- The employer does not have a method for recording missed meal breaks. A) They do not use a swipe attestation, b) They also do not have a form for employees to record missed meal breaks, c) So, we several times have asked management to create a form or modify their timesheet to ask the question ‘Did you receive an uninterrupted 30 min. meal break if you worked more than 6 hours’ or words to this effect. They have refused.
- We know that in a large % of cases …the RNs do not get meal breaks. [This includes RNs who work 12 or more hours].
- To try to document this we have: a) Distributed missed meal break log forms in break rooms and nurses stations. Management removed them from every unit and threw them away. They told union reps [who are working RNs] that they were not to redistribute (despite allowing other forms for Girl Scout cookies and other fund raisers, etc.) b) After this, we placed a three-ring binder marked ‘MNA Property. DO Not Remove’ with logs in all break rooms. Management later admitted in writing to removing them all.
- Management distributed a policy with a ‘citation’ to a non-existent state law waiving the meal break requirement ‘in emergencies’.
On this last point, the MNA wrote to management on 9/14/2022 saying that their meal break policy falsely sites a non-existent waiver to the law. Quoting from MNA’s letter to management of that date:
“In the [employer’s] policy document we are seeing for the first time it says: ‘…all employees who work more than six hours are required to be given a one-half hour unpaid meal period, except in emergencies exempted by statue (M.G.L. Chapter 373) from this requirement.
We pointed out that there is no such exemption in Massachusetts law. Hospitals are places of emergencies by definition. The M.G.L. Chapter 373 is actually titled, “An Act Further Regulating the Filling of Vacancies on Certain Boards and Commissions in the City of Boston.” MNA sent several written demands that management remove this made up citation from the policy. Ten days later management’s human resources director wrote back, “We are working on updating the policy to reference the correct statute”. [Emphasis added].
Now, 14 months later, the nurses see no improvement in their ability to take 30 minute breaks during long shifts.
In addition to seeking intervention from the Attorney General, the nurses are utilizing their current negotiation for a new union contract to address the issue, which includes a new proposal to require the hospital to provide additional staff, break nurses, who would be made available to inpatient units to provide nurses with the opportunity to take their breaks, while ensuring safer patient care.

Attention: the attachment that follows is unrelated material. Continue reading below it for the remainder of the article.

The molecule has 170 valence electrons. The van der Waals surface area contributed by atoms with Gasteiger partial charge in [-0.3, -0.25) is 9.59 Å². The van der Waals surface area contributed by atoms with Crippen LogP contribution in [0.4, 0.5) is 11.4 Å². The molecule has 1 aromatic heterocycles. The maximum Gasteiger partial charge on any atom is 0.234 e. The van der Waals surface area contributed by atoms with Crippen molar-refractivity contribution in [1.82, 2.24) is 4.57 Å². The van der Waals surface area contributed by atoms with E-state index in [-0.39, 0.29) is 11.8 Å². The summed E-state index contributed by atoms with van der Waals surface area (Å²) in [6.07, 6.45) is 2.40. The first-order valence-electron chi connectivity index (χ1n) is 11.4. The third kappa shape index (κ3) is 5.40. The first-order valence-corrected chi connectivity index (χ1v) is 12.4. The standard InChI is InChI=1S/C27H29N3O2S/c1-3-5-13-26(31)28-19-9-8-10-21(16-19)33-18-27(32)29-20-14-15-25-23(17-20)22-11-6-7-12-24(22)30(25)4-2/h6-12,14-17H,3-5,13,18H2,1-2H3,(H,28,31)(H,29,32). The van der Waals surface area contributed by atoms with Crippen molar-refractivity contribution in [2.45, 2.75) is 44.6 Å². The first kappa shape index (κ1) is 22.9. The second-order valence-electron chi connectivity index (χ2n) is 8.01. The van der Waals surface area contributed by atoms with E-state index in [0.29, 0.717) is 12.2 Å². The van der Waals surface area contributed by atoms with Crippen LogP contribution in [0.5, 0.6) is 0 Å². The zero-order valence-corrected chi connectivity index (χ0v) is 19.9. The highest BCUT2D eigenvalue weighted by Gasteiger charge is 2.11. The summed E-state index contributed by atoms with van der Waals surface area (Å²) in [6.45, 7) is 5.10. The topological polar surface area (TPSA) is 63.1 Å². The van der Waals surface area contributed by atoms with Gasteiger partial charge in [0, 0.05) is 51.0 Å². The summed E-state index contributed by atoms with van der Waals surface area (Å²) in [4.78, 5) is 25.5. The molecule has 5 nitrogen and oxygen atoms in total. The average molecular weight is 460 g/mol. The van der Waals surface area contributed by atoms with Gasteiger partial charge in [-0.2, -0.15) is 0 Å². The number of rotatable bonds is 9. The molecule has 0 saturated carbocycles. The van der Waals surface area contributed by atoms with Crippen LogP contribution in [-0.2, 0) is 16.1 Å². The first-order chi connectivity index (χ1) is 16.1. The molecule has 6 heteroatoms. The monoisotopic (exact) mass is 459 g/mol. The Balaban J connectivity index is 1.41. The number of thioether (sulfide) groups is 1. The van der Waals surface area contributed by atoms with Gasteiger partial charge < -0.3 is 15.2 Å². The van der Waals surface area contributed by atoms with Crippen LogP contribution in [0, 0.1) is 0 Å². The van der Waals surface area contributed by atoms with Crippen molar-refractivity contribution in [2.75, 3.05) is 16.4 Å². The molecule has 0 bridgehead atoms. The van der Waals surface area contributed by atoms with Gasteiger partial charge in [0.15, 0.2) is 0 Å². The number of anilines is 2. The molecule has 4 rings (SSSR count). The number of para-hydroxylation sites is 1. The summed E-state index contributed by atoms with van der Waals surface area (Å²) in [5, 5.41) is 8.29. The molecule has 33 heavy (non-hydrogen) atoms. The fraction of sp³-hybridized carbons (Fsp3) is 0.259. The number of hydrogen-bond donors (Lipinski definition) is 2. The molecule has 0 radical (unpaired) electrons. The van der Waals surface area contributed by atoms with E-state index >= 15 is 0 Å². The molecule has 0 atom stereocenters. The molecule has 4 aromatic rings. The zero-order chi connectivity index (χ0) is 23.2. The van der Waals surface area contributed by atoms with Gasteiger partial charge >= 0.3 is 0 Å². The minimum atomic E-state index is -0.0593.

The hospital categorically rejected the proposal in negotiations on October 8 while also notifying the nurses that they intend to appeal the Attorney General’s citation, adding yet another insult to their ongoing injury to staff.
The hospital’s intransigence on this issue is the latest manifestation of its failure to heed nurses’ concerns and provide them with the resources the nurses have made clear they need to ensure the hospital can recruit and retain the staff needed to ensure quality patient care, while preventing the ongoing exodus of nurses from the hospital to work at better paying better staffed facilities.
The AJH nurses who are the lowest paid nurses in the region, with salaries that average between 15 – 28 percent below other facilities north of Boston, have witnessed the unprecedented turnover of staff, losing more than 28 percent of their staff between 2021 and 2023, nurses who left to work at facilities with better pay, benefits and staffing conditions – facilities that can provide a meal break.
Said Eileen Ryan, RN, co-chair of the MNA bargaining unit at AJH, “In bargaining, management said they refuse to provide relief RNs so we can take breaks while they make the absurd claim to the AG that the law does not apply to them and they cannot be held accountable. They should look no further if they wonder why RNs go to work elsewhere. That has to change. This hospital’s mission is too important.”
While negotiations continue until the current contract’s expiration on Dec. 31st, the nurses last month registered their consensus for needed improvements in their conditions with an overwhelming vote to authorize a three-day strike if management continues on its current course.
According to Margaret Mirecki, the other co-chair of local bargaining unit at the hospital. “We are trying to provide the highest-quality care possible to the people of this community, at a hospital we love and want to see thrive. But, due to management’s refusals, we are struggling to find and keep experienced nurses while executives have been cutting back or closing services. We need AJH executives to finally listen to us.”
Founded in 1903, the Massachusetts Nurses Association is the largest union of registered nurses in the Commonwealth of Massachusetts. Its 25,000 members advance the nursing profession by fostering high standards of nursing practice, promoting the economic and general welfare of nurses in the workplace, projecting a positive and realistic view of nursing, and by lobbying the Legislature and regulatory agencies on health care issues affecting nurses and the public.